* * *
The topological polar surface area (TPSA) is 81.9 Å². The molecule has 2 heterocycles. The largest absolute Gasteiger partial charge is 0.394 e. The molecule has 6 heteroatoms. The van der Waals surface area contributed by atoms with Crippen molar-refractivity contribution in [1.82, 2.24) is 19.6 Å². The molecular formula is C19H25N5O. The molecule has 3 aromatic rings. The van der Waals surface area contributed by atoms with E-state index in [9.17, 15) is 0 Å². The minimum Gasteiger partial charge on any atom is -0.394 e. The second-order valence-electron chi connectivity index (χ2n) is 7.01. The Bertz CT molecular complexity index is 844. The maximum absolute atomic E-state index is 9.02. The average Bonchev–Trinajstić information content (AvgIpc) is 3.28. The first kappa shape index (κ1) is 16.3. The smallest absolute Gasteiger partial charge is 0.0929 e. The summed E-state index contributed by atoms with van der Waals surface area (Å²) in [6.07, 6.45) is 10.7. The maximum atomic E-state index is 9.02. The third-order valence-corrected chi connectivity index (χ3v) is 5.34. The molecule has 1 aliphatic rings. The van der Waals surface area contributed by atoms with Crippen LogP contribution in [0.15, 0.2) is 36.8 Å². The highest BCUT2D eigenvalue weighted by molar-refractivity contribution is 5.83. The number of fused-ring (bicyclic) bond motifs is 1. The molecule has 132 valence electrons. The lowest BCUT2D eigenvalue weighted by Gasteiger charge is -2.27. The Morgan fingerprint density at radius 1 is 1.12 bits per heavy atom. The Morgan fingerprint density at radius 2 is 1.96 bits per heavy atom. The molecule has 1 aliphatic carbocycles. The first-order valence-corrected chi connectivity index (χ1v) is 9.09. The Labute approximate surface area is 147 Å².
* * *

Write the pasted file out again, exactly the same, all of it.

The topological polar surface area (TPSA) is 81.9 Å². The molecule has 2 heterocycles. The largest absolute Gasteiger partial charge is 0.394 e. The molecule has 6 heteroatoms. The van der Waals surface area contributed by atoms with Crippen molar-refractivity contribution in [1.82, 2.24) is 19.6 Å². The molecular formula is C19H25N5O. The molecule has 3 aromatic rings. The van der Waals surface area contributed by atoms with E-state index in [9.17, 15) is 0 Å². The minimum Gasteiger partial charge on any atom is -0.394 e. The second-order valence-electron chi connectivity index (χ2n) is 7.01. The Bertz CT molecular complexity index is 844. The maximum absolute atomic E-state index is 9.02. The average Bonchev–Trinajstić information content (AvgIpc) is 3.28. The first kappa shape index (κ1) is 16.3. The smallest absolute Gasteiger partial charge is 0.0929 e. The summed E-state index contributed by atoms with van der Waals surface area (Å²) in [6.07, 6.45) is 10.7. The maximum atomic E-state index is 9.02. The third-order valence-corrected chi connectivity index (χ3v) is 5.34. The molecule has 1 aliphatic rings. The van der Waals surface area contributed by atoms with Crippen LogP contribution in [0.15, 0.2) is 36.8 Å². The highest BCUT2D eigenvalue weighted by molar-refractivity contribution is 5.83. The number of fused-ring (bicyclic) bond motifs is 1. The molecule has 132 valence electrons. The lowest BCUT2D eigenvalue weighted by Gasteiger charge is -2.27. The Morgan fingerprint density at radius 1 is 1.12 bits per heavy atom. The Morgan fingerprint density at radius 2 is 1.96 bits per heavy atom. The molecule has 1 aliphatic carbocycles. The first-order valence-corrected chi connectivity index (χ1v) is 9.09. The Labute approximate surface area is 147 Å².